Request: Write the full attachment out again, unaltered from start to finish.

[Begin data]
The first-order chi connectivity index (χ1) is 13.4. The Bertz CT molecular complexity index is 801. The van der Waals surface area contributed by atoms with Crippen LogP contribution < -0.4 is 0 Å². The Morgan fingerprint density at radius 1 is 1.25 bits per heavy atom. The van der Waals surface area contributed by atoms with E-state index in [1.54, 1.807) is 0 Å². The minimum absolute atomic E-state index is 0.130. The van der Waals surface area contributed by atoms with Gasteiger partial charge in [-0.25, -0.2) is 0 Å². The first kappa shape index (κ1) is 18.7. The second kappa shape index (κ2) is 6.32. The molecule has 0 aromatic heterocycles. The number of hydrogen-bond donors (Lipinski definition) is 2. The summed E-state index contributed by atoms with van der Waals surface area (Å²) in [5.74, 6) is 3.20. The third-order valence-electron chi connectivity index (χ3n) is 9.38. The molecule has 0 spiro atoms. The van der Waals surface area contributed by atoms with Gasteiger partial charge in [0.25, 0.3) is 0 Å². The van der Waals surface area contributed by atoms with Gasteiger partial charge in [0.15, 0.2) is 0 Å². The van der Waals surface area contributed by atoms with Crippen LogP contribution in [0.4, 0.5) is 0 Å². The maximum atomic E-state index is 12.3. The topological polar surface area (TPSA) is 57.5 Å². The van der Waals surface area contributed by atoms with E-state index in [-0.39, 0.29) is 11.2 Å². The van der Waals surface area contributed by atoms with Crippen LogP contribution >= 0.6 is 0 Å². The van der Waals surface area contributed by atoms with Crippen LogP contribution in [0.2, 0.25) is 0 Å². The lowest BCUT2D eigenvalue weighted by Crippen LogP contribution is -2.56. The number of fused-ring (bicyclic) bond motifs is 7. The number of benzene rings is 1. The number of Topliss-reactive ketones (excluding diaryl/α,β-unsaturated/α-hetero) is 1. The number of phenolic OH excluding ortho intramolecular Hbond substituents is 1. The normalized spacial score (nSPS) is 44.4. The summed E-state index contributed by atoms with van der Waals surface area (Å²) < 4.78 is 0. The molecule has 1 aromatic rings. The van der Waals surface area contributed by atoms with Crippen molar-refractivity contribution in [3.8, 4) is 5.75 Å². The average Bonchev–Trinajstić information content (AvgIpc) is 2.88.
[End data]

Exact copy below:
The first-order chi connectivity index (χ1) is 13.4. The Bertz CT molecular complexity index is 801. The van der Waals surface area contributed by atoms with Crippen LogP contribution < -0.4 is 0 Å². The Morgan fingerprint density at radius 1 is 1.25 bits per heavy atom. The van der Waals surface area contributed by atoms with E-state index in [1.54, 1.807) is 0 Å². The minimum absolute atomic E-state index is 0.130. The van der Waals surface area contributed by atoms with Gasteiger partial charge in [-0.25, -0.2) is 0 Å². The first kappa shape index (κ1) is 18.7. The second kappa shape index (κ2) is 6.32. The molecule has 0 aromatic heterocycles. The number of hydrogen-bond donors (Lipinski definition) is 2. The summed E-state index contributed by atoms with van der Waals surface area (Å²) in [5.74, 6) is 3.20. The third-order valence-electron chi connectivity index (χ3n) is 9.38. The molecule has 0 spiro atoms. The van der Waals surface area contributed by atoms with Gasteiger partial charge in [0.25, 0.3) is 0 Å². The van der Waals surface area contributed by atoms with Gasteiger partial charge in [0.15, 0.2) is 0 Å². The van der Waals surface area contributed by atoms with Crippen LogP contribution in [0.4, 0.5) is 0 Å². The maximum atomic E-state index is 12.3. The topological polar surface area (TPSA) is 57.5 Å². The van der Waals surface area contributed by atoms with E-state index in [-0.39, 0.29) is 11.2 Å². The van der Waals surface area contributed by atoms with Crippen LogP contribution >= 0.6 is 0 Å². The van der Waals surface area contributed by atoms with Crippen LogP contribution in [0.2, 0.25) is 0 Å². The lowest BCUT2D eigenvalue weighted by Crippen LogP contribution is -2.56. The number of fused-ring (bicyclic) bond motifs is 7. The number of benzene rings is 1. The number of Topliss-reactive ketones (excluding diaryl/α,β-unsaturated/α-hetero) is 1. The number of phenolic OH excluding ortho intramolecular Hbond substituents is 1. The normalized spacial score (nSPS) is 44.4. The summed E-state index contributed by atoms with van der Waals surface area (Å²) < 4.78 is 0. The molecule has 1 aromatic rings. The van der Waals surface area contributed by atoms with Crippen molar-refractivity contribution in [3.8, 4) is 5.75 Å². The average Bonchev–Trinajstić information content (AvgIpc) is 2.88.